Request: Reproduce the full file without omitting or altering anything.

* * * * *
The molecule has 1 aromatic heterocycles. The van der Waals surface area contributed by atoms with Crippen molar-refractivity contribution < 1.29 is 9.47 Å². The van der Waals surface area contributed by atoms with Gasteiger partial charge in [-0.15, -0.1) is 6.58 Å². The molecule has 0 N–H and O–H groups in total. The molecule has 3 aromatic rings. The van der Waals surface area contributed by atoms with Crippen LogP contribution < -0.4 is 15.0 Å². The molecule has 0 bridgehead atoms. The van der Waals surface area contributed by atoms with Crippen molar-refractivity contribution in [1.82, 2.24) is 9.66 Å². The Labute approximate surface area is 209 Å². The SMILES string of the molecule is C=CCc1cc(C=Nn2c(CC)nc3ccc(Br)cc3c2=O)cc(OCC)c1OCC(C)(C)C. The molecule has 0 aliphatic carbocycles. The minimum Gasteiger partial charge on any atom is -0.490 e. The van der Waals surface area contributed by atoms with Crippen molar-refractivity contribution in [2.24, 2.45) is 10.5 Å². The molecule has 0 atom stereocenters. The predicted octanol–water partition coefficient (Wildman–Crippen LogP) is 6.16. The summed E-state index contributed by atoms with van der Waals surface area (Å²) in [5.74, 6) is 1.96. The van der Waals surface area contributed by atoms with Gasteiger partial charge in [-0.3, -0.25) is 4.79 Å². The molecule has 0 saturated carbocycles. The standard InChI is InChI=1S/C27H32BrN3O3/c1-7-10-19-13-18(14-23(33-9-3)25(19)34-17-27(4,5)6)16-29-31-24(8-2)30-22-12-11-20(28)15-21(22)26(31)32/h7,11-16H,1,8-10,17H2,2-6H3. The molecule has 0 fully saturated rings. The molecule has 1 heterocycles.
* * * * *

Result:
The molecule has 1 aromatic heterocycles. The van der Waals surface area contributed by atoms with Crippen molar-refractivity contribution < 1.29 is 9.47 Å². The van der Waals surface area contributed by atoms with Gasteiger partial charge in [-0.15, -0.1) is 6.58 Å². The molecule has 0 N–H and O–H groups in total. The molecule has 3 aromatic rings. The van der Waals surface area contributed by atoms with Crippen LogP contribution < -0.4 is 15.0 Å². The molecule has 0 bridgehead atoms. The van der Waals surface area contributed by atoms with Crippen molar-refractivity contribution in [1.82, 2.24) is 9.66 Å². The Labute approximate surface area is 209 Å². The SMILES string of the molecule is C=CCc1cc(C=Nn2c(CC)nc3ccc(Br)cc3c2=O)cc(OCC)c1OCC(C)(C)C. The molecule has 0 aliphatic carbocycles. The minimum Gasteiger partial charge on any atom is -0.490 e. The van der Waals surface area contributed by atoms with Crippen molar-refractivity contribution in [2.24, 2.45) is 10.5 Å². The molecule has 0 atom stereocenters. The predicted octanol–water partition coefficient (Wildman–Crippen LogP) is 6.16. The summed E-state index contributed by atoms with van der Waals surface area (Å²) in [5.74, 6) is 1.96. The van der Waals surface area contributed by atoms with Gasteiger partial charge in [-0.3, -0.25) is 4.79 Å². The molecule has 0 saturated carbocycles. The standard InChI is InChI=1S/C27H32BrN3O3/c1-7-10-19-13-18(14-23(33-9-3)25(19)34-17-27(4,5)6)16-29-31-24(8-2)30-22-12-11-20(28)15-21(22)26(31)32/h7,11-16H,1,8-10,17H2,2-6H3. The molecule has 0 fully saturated rings. The molecule has 1 heterocycles.